12 Angry Men was Sidney Lumet's first feature film. After cutting his teeth with work in the theater, Lumet was pegged by star and producer Henry Fonda to help adapt the beloved teleplay. It is the film that brought Lumet attention as a film director and paved the way for what would become a lengthy career directing movies.
Lumet was praised at the time for his thoughtful and detail-oriented direction of a story that could easily grow stale, given its taking place in one location, with a very straightforward premise. The actors rehearsed quite a bit, before completing shooting in less than 3 weeks, in New York. Lumet shows the relationships between the jurors through the angle and positioning of the camera. At the beginning, he shoots the men from a wide angle, but as the discussion progresses, we see the characters in close-up more frequently, creating a claustrophobic and high-stakes atmosphere.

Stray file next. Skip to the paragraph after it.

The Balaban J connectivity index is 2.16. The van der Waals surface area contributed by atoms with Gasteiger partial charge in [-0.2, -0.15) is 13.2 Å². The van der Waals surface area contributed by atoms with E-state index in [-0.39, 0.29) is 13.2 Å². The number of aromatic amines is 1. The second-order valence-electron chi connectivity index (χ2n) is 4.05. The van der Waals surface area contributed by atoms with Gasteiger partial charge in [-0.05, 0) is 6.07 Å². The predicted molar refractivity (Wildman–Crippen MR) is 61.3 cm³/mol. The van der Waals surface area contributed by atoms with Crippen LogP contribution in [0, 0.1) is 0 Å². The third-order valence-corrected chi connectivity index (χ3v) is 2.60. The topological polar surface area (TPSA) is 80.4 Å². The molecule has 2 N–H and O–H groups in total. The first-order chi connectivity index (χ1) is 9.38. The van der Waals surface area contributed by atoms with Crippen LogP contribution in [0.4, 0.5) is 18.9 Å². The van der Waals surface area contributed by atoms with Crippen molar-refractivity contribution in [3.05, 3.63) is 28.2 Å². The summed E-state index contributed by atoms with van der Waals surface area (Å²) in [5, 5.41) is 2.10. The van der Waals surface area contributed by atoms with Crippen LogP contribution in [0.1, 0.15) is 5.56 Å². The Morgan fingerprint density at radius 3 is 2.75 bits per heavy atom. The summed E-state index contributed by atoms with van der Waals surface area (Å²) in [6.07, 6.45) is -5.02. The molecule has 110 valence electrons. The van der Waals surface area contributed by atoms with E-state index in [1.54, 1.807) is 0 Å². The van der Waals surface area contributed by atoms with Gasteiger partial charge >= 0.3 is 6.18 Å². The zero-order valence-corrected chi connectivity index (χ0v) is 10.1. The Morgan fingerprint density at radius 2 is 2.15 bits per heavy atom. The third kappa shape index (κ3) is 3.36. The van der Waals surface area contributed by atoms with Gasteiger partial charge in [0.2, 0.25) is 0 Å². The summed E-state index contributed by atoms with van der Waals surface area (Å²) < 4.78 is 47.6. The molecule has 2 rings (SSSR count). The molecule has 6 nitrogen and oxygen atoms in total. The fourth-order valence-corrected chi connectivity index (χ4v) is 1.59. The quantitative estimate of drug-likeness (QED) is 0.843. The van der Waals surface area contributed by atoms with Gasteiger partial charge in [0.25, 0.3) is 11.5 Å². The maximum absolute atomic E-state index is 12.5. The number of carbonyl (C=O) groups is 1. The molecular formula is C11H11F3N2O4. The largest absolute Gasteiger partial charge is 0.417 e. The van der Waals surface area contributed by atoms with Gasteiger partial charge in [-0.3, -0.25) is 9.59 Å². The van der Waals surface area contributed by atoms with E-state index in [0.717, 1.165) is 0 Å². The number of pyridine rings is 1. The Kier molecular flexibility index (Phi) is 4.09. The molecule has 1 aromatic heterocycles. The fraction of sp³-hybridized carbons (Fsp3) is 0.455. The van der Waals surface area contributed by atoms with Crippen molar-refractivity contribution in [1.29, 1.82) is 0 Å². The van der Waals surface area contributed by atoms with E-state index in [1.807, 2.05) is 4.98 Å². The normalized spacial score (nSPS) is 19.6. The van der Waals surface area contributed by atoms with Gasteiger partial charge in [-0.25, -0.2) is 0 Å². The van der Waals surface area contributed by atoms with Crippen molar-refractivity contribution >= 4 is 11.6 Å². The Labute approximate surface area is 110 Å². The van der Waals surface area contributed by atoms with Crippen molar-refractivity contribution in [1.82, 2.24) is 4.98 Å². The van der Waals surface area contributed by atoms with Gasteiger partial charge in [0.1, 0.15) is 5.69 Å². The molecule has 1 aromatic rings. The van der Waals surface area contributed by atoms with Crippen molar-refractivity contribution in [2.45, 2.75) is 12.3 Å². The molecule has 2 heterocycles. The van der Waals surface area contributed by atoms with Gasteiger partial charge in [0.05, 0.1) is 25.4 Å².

Of this approach, Lumet is quoted as saying, "Technically, it’s an enormously complicated movie...You’d think that shooting in a tight space would be the easiest thing in the world, when in fact the easiest thing to shoot is a cattle round-up! Just put six cameras on it and all the footage will be so marvelous you won’t know what to choose because the action is so terrific. Here, through the slow intensification of performance, and then also through a very subtle use of the camera: use of lenses, use of lighting… not trying to avoid the claustrophobia, but trying to take advantage of it. Make it more claustrophobic. Make the ceiling feel lower, make it seem as if the walls are closing in on them. We weren’t kidding anybody. We were going to be in one room. Let’s use it dramatically!”